“Is there a hurricane named Deanne?”
Interestingly enough, there isn’t… at least not technically. I was inspired to do some research on how a hurricane (the storm, not the drink) gets its names. Sadly, I am sure this, along with many other important life facts, was something I learned in school but have now forgotten.
First off… names are given to tropical storms, and when a storm is designated a hurricane by the speed of the wind it, retains the tropical storm name. Over the years there have been many different naming strategies. For example, in the Caribbean hurricanes were named after the patron saint of the day. When U.S. meteorology began they named hurricanes by latitude and longitude (imagine the fun those weatherman had giving the news.) Military meteorologists during WW II started naming hurricanes after women (probably in revenge for the song, I’m Gonna Wash That Man Right Out of my Hair from the musical South Pacific set during the same time period).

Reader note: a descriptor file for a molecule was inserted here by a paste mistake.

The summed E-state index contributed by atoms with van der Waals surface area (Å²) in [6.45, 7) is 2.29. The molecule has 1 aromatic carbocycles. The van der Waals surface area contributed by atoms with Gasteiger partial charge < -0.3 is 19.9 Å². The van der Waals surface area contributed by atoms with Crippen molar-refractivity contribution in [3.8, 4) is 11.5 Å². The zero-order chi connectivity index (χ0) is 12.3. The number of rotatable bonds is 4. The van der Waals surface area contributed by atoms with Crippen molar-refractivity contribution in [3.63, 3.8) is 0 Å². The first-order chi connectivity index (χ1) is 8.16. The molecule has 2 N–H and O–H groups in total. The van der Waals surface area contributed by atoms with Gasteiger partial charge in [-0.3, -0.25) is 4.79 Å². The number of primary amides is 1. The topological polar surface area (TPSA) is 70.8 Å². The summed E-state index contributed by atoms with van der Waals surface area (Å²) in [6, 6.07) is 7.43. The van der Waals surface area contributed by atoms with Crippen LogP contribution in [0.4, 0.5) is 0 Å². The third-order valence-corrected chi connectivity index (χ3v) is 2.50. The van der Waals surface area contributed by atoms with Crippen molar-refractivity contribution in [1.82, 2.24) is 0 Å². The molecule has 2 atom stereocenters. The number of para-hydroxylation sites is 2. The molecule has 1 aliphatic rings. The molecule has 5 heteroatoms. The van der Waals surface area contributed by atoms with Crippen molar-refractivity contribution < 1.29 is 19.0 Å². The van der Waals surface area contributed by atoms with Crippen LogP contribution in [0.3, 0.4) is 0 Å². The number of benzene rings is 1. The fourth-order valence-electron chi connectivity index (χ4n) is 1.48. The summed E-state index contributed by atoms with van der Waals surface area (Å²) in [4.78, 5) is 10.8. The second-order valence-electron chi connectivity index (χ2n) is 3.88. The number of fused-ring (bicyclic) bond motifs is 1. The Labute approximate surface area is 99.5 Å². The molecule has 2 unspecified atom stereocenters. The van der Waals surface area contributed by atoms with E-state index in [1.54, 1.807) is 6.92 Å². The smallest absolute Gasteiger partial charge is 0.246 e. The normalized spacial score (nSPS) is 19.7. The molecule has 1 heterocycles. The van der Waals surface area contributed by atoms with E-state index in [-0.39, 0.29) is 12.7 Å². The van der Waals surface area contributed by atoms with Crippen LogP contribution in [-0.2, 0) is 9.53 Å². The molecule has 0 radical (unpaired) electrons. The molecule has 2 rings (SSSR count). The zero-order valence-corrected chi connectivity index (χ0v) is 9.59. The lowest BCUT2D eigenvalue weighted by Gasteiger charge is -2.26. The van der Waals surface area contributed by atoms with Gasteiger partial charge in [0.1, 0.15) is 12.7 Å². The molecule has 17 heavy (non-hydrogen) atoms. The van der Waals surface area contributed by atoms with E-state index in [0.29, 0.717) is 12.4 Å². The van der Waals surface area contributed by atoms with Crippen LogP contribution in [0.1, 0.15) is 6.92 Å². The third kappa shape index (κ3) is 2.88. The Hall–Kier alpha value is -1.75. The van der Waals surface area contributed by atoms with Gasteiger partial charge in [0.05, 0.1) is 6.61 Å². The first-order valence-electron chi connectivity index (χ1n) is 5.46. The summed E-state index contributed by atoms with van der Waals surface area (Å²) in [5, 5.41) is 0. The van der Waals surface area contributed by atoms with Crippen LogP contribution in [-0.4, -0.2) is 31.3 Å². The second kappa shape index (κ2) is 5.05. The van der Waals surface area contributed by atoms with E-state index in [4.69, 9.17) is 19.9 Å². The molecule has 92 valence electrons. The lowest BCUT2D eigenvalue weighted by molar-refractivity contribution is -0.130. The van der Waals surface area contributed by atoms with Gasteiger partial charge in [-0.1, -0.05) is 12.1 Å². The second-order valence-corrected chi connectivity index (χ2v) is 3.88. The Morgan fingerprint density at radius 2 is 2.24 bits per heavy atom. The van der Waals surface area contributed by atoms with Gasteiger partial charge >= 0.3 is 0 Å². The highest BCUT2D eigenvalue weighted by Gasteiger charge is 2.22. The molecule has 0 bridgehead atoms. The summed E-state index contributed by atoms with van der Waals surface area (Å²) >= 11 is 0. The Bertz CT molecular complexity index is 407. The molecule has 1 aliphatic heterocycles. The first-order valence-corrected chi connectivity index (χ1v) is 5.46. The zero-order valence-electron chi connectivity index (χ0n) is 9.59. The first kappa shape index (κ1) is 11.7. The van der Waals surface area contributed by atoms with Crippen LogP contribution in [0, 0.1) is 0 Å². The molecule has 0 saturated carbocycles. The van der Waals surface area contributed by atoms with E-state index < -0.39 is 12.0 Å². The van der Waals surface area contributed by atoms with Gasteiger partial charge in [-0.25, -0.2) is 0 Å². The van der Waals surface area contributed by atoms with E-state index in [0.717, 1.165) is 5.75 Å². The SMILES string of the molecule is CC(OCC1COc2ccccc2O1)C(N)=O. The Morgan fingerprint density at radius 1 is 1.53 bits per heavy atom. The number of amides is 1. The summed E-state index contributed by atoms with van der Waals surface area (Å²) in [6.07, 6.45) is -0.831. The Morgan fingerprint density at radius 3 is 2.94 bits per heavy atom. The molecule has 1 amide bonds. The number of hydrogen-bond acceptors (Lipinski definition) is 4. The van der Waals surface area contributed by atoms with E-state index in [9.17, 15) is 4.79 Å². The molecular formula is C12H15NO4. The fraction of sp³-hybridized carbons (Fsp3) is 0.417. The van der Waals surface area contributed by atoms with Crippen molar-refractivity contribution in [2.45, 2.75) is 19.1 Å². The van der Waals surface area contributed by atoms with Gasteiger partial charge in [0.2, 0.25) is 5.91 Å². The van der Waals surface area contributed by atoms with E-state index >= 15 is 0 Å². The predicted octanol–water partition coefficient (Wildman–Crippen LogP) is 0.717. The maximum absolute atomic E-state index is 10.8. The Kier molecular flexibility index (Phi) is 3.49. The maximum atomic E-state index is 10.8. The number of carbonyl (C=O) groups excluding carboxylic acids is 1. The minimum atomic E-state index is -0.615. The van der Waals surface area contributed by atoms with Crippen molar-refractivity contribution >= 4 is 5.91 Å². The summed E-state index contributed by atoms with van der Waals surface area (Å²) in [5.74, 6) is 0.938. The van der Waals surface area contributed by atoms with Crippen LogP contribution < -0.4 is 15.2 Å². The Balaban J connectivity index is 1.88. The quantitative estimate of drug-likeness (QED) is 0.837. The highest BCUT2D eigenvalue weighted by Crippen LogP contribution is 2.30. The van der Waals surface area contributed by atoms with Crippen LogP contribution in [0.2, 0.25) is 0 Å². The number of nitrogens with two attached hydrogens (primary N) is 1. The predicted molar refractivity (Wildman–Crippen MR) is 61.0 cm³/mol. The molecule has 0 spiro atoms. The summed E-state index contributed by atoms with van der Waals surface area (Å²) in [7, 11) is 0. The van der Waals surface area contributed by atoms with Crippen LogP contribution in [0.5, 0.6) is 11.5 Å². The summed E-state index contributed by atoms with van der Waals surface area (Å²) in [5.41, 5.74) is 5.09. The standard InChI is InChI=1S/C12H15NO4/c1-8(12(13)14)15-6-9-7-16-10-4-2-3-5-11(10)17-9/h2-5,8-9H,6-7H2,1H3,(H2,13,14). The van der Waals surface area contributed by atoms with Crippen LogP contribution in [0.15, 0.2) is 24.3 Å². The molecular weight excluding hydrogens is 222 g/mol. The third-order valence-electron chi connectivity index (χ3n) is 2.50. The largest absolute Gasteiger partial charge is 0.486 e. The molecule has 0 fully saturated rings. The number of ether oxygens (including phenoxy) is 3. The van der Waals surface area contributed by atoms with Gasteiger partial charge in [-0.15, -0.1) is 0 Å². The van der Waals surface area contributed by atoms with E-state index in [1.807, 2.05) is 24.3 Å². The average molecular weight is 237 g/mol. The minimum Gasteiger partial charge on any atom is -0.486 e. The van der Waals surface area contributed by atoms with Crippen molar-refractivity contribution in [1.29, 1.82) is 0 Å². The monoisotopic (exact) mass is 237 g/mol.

Anyway… this stuck until 1978 when the National Weather Service decided- huh, this sort of sends the wrong signal- and began using both men and women’s names for hurricanes on a 6 year rotational schedule. So… every six
years the same hurricane names are re-used, unless one becomes devastating (such as Katrina) in which case it is taken off the list and replaced.
Want to find out if there is a hurricane named after you? Look on the National Hurricane Center. So far, Deanne hasn’t made it on the list.
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